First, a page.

Terry says my jaw dropped when he turned onto the unplowed Holt Run Road. “The road less traveled is seldom plowed,” he said. New snow tires and 4-wheel drive got us to the trail head – and back out again after the hike.

Last time we came out this way, we found the foundation of a building which we later learned had been a school / orphanage. We wanted to find it again, this time with a camera. I had forgotten to load the waypoints into the GPS, but we remembered the general area and found it.

The most perplexing thing to me is a vine that grows all over the area. Just about all the new growth coming up on the forest floor is this plant, and just about every tree near these old foundations is covered with the stuff.

I will HAVE to go back in spring to see what it looks like when it’s in bloom… if it blooms.

3.7 miles

Lunch in Pennsylvania

I planned a 6.25 mile hike.  Of course we didn’t do the whole thing.  At our less-than-one-mile-per-hour speed (you gotta stop for coffee, and lunch, and pictures…) and given our desire to end the day with a beer at a favorite watering hole, we turned back before the planned half-way point.  Still, it was a beautiful hike on a beautiful day.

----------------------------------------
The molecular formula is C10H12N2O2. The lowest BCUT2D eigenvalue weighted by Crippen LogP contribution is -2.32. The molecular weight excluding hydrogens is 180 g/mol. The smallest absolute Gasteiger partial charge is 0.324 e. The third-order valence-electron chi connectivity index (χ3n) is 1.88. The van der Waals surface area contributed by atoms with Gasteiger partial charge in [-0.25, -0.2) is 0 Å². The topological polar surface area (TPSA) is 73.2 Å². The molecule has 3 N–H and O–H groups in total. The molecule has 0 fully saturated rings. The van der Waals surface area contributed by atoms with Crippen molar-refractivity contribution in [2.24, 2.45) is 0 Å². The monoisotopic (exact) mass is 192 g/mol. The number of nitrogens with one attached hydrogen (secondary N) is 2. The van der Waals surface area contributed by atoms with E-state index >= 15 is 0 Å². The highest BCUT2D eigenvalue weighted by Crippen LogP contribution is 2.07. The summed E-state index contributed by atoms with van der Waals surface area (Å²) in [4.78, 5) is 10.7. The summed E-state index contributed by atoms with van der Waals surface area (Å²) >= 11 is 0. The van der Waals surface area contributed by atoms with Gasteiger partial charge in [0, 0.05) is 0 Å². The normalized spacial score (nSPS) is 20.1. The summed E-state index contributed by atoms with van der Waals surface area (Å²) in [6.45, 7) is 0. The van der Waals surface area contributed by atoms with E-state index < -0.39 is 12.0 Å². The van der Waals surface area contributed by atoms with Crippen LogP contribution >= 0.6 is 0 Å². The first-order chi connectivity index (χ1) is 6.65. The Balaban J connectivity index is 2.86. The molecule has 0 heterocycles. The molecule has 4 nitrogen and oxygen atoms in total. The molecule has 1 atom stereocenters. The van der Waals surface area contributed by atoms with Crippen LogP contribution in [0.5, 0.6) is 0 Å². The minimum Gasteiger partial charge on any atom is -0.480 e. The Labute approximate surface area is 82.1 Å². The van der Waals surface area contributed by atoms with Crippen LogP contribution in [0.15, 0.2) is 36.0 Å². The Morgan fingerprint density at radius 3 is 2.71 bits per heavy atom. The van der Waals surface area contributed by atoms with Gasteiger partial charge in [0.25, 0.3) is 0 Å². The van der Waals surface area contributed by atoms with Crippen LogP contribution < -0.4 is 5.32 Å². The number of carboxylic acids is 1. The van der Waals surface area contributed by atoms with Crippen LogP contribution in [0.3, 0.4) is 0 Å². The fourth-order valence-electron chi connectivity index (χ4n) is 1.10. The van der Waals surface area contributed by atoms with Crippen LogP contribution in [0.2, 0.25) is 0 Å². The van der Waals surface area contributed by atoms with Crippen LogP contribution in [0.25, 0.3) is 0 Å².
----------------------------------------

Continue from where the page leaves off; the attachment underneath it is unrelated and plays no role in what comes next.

DSC00965 bright sunny day

There’s a Wolf Run Road in Allegany State Park, and another in Pennsylvania south of the Park. The goal was to walk the length of one until we got to the other. Inside the park, Wolf Run Road is pretty wide open until it meets with the North Country Trail intersection. Then it becomes less well-kept – wide with meandering run-off in some parts as pictured above, narrow and overgrown with the remnants of ditches in other parts:

DSC00973 Wolf Run Road//

We knew we had reached the NY-PA state line when we found a stone marker.

DSC00961 Stone Marker - PA Side

The photo above is of the south side of the marker. You can see the “PA” engraved into it pretty well. The engraving of NY was much more worn on the north side of the marker:

DSC00959 Stone Marker NY side

There were also signs indicating the boundary of the State Park: